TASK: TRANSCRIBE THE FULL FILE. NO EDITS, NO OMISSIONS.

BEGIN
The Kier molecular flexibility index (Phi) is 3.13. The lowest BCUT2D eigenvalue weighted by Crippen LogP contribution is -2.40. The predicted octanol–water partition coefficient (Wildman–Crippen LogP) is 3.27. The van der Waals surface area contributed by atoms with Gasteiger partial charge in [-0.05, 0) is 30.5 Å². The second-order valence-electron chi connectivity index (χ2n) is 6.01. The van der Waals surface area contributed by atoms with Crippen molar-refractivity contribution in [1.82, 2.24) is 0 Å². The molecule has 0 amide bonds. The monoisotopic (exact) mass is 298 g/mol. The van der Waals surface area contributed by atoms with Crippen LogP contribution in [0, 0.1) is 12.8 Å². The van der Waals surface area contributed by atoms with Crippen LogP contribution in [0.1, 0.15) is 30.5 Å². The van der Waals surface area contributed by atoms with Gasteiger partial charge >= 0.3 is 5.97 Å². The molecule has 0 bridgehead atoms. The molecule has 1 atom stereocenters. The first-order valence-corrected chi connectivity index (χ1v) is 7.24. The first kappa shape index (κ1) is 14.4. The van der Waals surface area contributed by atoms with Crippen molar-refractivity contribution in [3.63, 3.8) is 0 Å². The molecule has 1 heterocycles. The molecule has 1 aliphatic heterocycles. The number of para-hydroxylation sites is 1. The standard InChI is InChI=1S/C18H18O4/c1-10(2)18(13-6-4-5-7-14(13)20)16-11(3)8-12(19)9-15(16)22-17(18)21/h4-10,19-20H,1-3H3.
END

The Kier molecular flexibility index (Phi) is 3.13. The lowest BCUT2D eigenvalue weighted by Crippen LogP contribution is -2.40. The predicted octanol–water partition coefficient (Wildman–Crippen LogP) is 3.27. The van der Waals surface area contributed by atoms with Gasteiger partial charge in [-0.05, 0) is 30.5 Å². The second-order valence-electron chi connectivity index (χ2n) is 6.01. The van der Waals surface area contributed by atoms with Crippen molar-refractivity contribution in [1.82, 2.24) is 0 Å². The molecule has 0 amide bonds. The monoisotopic (exact) mass is 298 g/mol. The van der Waals surface area contributed by atoms with Crippen LogP contribution in [0, 0.1) is 12.8 Å². The van der Waals surface area contributed by atoms with Crippen LogP contribution in [0.1, 0.15) is 30.5 Å². The van der Waals surface area contributed by atoms with Gasteiger partial charge >= 0.3 is 5.97 Å². The molecule has 0 bridgehead atoms. The molecule has 1 atom stereocenters. The first-order valence-corrected chi connectivity index (χ1v) is 7.24. The first kappa shape index (κ1) is 14.4. The van der Waals surface area contributed by atoms with Crippen molar-refractivity contribution in [3.63, 3.8) is 0 Å². The molecule has 1 heterocycles. The molecule has 1 aliphatic heterocycles. The number of para-hydroxylation sites is 1. The standard InChI is InChI=1S/C18H18O4/c1-10(2)18(13-6-4-5-7-14(13)20)16-11(3)8-12(19)9-15(16)22-17(18)21/h4-10,19-20H,1-3H3.